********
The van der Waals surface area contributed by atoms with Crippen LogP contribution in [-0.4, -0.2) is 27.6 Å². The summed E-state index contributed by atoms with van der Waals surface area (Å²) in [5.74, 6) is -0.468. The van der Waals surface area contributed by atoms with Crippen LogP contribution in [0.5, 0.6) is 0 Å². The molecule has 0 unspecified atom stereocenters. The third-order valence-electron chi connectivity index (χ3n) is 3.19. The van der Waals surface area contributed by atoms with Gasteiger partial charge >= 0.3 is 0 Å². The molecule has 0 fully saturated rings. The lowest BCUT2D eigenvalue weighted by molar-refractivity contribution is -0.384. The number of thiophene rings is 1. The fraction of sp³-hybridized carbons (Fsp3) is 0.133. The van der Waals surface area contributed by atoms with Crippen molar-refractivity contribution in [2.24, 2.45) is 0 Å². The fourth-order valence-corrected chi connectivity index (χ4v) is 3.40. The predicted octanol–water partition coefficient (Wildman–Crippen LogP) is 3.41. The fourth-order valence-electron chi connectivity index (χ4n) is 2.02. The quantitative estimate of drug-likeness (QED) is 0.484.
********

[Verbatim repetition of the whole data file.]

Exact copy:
The van der Waals surface area contributed by atoms with Crippen LogP contribution in [-0.4, -0.2) is 27.6 Å². The summed E-state index contributed by atoms with van der Waals surface area (Å²) in [5.74, 6) is -0.468. The van der Waals surface area contributed by atoms with Crippen LogP contribution in [0.5, 0.6) is 0 Å². The molecule has 0 unspecified atom stereocenters. The third-order valence-electron chi connectivity index (χ3n) is 3.19. The van der Waals surface area contributed by atoms with Gasteiger partial charge >= 0.3 is 0 Å². The molecule has 0 fully saturated rings. The lowest BCUT2D eigenvalue weighted by molar-refractivity contribution is -0.384. The number of thiophene rings is 1. The fraction of sp³-hybridized carbons (Fsp3) is 0.133. The van der Waals surface area contributed by atoms with Crippen molar-refractivity contribution in [2.24, 2.45) is 0 Å². The fourth-order valence-corrected chi connectivity index (χ4v) is 3.40. The predicted octanol–water partition coefficient (Wildman–Crippen LogP) is 3.41. The fourth-order valence-electron chi connectivity index (χ4n) is 2.02. The quantitative estimate of drug-likeness (QED) is 0.484.